Maybe the economy won’t tank in the near future. Maybe pigs will fly. History tells us that we cannot print our way out of debt and that our standard of living will degrade as we rotate out of this credit expansion cycle. Chances are we are either very close to or actually in the midst of an economic contraction. When this happens, as it did during the great depression, we will be better off if we are producing as much food as possible. It is in our best interest to start on this path before there is emergency. Having lived close to the earth most of my life I’ve learned a few tricks in the area of food production. Every region is going to have different variables–climate, soil, water, temperature extremes, solar exposure are but a few. But no matter where you live you can find a place to grow food to supplement your diet.

Hugelkultur, or hill gardening, has proven an effective means of food production for hundreds of years. Last year we put in these beds over the course of the summer, in our spare time. We dug down two feet and moved the top soil off to the side. Partially rotted deciduous logs were dragged in from the surrounding forest and piled 5 feet deep, bigger material down lower, smaller up on top. These Hugel beds are a bit on the large size at 20 feet wide by 40 feet long, but have enough mass to be effective banks of energy. As the woody debris degrades it provides moisture, warmth and nutrient to the plants above. Once the walls were assembled from local rock the topsoil was put back on top about a foot deep. With a little help from Zeus (our heavy lifter), we built the rock wall around each bed in about a week. Bigger rocks get the wall up quicker but moving 400 pound rocks into position can take some ingenuity.

While big beds are lots of fun to build, smaller Hugel beds can also be used to good effect. Bea and I got tired of picking strawberries on our knees and decided to put in a raised bed with similar principles, just less mass in the walls so we could stand on our feet and reach the sweet juicy berries easier. We used some rot resistant cedar lumber for the walls, lined the boards inside with scraps of left over roofing tin, built up the bottom with odds and ends of local rock, and placed branches and brush above that with about a foot of sandy soil on top. The size of this bed is 5 feet by 65 feet. Because we live in an arid area of the midwest and have low pressure, gravity feed water available, a drip irrigation system works well in our situation. A good 4” layer of mulch tops it off to help reduce weeds and evaporation. For the strawberries we use partially rotted pine needles for their acidity, for vegetables old straw works well.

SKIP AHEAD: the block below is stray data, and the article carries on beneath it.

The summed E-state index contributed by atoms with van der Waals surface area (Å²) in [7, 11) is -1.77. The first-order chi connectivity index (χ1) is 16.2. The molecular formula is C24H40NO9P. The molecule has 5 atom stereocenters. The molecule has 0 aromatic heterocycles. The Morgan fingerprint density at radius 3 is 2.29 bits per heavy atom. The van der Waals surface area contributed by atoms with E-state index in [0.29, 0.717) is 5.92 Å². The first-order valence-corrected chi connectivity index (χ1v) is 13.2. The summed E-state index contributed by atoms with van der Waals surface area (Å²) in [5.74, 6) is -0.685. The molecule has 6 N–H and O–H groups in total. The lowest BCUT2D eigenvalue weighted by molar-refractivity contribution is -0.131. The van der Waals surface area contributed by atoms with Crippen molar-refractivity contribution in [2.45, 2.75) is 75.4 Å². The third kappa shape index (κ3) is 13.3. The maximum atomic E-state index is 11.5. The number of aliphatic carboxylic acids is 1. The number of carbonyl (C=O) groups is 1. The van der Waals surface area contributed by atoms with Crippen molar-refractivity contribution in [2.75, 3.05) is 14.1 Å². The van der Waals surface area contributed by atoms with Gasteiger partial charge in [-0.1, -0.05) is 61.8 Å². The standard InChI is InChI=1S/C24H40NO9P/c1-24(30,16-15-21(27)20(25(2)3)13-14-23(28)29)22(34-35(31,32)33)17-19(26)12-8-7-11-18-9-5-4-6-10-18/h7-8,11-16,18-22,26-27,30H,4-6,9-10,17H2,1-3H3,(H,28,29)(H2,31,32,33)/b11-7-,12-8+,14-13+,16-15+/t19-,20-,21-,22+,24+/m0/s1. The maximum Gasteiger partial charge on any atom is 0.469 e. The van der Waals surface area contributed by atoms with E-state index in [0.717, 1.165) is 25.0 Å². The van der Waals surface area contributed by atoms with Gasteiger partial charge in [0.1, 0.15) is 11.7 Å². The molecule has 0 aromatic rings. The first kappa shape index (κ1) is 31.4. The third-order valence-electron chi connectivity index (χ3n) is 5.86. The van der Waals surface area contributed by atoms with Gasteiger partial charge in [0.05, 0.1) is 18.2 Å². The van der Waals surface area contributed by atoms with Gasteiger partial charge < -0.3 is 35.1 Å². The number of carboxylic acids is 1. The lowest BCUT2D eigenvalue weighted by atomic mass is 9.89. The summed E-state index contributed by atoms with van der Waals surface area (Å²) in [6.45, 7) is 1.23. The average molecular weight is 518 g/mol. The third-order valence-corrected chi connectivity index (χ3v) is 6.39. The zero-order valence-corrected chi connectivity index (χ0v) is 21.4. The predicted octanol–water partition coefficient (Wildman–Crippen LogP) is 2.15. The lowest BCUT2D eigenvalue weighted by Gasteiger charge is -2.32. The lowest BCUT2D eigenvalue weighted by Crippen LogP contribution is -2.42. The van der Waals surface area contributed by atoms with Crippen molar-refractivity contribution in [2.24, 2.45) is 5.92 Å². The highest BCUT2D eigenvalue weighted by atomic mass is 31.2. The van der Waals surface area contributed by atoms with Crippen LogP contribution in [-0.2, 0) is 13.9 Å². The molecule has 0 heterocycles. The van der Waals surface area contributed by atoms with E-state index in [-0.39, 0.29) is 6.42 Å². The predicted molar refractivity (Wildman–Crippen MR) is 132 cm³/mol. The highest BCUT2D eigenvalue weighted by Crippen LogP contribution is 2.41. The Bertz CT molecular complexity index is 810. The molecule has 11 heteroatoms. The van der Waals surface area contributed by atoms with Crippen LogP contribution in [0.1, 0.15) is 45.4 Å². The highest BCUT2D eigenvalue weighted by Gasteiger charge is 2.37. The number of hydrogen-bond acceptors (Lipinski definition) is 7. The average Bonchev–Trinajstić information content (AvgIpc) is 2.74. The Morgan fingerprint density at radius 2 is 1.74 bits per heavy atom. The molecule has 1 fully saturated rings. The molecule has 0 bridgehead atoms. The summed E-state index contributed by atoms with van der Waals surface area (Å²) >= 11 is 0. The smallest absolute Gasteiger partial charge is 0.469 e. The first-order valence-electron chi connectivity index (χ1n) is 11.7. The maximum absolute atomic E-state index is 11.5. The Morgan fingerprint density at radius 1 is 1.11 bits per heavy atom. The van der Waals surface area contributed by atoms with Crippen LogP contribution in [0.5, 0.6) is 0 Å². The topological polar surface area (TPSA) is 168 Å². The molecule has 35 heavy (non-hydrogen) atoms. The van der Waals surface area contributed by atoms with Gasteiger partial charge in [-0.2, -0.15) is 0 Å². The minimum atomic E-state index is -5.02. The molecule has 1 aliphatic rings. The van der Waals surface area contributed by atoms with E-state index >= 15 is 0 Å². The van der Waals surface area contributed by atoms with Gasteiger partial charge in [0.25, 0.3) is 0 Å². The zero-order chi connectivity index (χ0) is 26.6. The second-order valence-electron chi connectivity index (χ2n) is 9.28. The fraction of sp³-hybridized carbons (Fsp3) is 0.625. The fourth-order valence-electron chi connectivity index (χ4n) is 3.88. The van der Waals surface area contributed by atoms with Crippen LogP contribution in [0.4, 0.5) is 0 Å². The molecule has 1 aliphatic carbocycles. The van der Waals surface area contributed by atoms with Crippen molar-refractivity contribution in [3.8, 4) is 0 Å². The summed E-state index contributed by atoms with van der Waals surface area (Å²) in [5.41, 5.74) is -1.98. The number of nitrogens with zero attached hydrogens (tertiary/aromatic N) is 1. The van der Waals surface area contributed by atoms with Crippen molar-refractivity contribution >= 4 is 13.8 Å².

As the large woody debris returns it’s stored energy back to the soil we expect to get outsized returns on our food production. Looking forward to seeing what next year will bring to our table!


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  1. James Diegel

    Nicely done Smitty! I’ve only had the luxury of a heavy lifter once – the rest of the time I had to do it by hand – buy ya, sure makes a big difference 🙂 Also, never encased one of these with rocks before – done some terraces before, but I’m curious to know if you have noticed any benefits with the rocks especially in regards to the growing effects?

    1. Smitty Post author

      Quite a noticeable improvement with the big hugel beds, especially early season. The squash took off without looking back and produced 5 wheel barrow loads. Need squash? Evidently the ground gets and stays warmer with the thermal mass. Also less frost damage risk being up off the ground like that. Cold settles after all. We’ll use them for more variety of warm season stuff this year, getting an earlier start than we could on the ground. BTW the long side is facing South for more heat gathering ability. Yeah, Zeus, god of thunder, comes in handy for all sorts of jobs. There’s an hydraulic A frame on the aft end for use as a sky hook. Picked up the hoe attachment cheap and found that spot to mount it on. Cheers.

      1. James Diegel

        Nice – the ones I’ve worked with have been in no snow/frost zones primarily. I like working with stone though, so much you can do to control temperatures in both directions. I miss my squash – especially the acorn variety. It’s quite humid where I am – even though we technically have 4 seasons – making the squash/pumpkin a bit tricky to grow 🙂